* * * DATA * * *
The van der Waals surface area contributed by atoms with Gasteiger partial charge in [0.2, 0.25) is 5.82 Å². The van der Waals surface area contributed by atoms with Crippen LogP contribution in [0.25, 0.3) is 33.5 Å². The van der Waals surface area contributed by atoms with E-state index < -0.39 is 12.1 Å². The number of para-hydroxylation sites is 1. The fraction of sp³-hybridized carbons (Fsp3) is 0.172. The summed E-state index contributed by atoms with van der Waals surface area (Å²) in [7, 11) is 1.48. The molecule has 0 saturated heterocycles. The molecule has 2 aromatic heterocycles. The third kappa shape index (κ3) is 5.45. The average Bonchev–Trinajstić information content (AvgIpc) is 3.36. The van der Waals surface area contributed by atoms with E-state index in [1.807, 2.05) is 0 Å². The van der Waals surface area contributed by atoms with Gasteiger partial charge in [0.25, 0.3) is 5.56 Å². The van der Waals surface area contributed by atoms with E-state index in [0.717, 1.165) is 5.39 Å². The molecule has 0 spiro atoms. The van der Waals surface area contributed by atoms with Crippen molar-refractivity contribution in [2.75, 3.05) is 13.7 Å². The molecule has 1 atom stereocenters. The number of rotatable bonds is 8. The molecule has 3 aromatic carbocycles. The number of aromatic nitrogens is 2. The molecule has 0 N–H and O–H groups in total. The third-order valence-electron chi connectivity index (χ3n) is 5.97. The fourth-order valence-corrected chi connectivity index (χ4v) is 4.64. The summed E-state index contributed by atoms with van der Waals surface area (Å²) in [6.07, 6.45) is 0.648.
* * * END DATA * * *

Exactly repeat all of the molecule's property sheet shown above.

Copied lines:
The van der Waals surface area contributed by atoms with Gasteiger partial charge in [0.2, 0.25) is 5.82 Å². The van der Waals surface area contributed by atoms with Crippen LogP contribution in [0.25, 0.3) is 33.5 Å². The van der Waals surface area contributed by atoms with E-state index < -0.39 is 12.1 Å². The number of para-hydroxylation sites is 1. The fraction of sp³-hybridized carbons (Fsp3) is 0.172. The summed E-state index contributed by atoms with van der Waals surface area (Å²) in [7, 11) is 1.48. The molecule has 0 saturated heterocycles. The molecule has 2 aromatic heterocycles. The third kappa shape index (κ3) is 5.45. The average Bonchev–Trinajstić information content (AvgIpc) is 3.36. The van der Waals surface area contributed by atoms with E-state index in [1.807, 2.05) is 0 Å². The van der Waals surface area contributed by atoms with Gasteiger partial charge in [0.25, 0.3) is 5.56 Å². The van der Waals surface area contributed by atoms with E-state index in [0.717, 1.165) is 5.39 Å². The molecule has 0 spiro atoms. The van der Waals surface area contributed by atoms with Crippen molar-refractivity contribution in [2.75, 3.05) is 13.7 Å². The molecule has 1 atom stereocenters. The number of rotatable bonds is 8. The molecule has 3 aromatic carbocycles. The number of aromatic nitrogens is 2. The molecule has 0 N–H and O–H groups in total. The third-order valence-electron chi connectivity index (χ3n) is 5.97. The fourth-order valence-corrected chi connectivity index (χ4v) is 4.64. The summed E-state index contributed by atoms with van der Waals surface area (Å²) in [6.07, 6.45) is 0.648.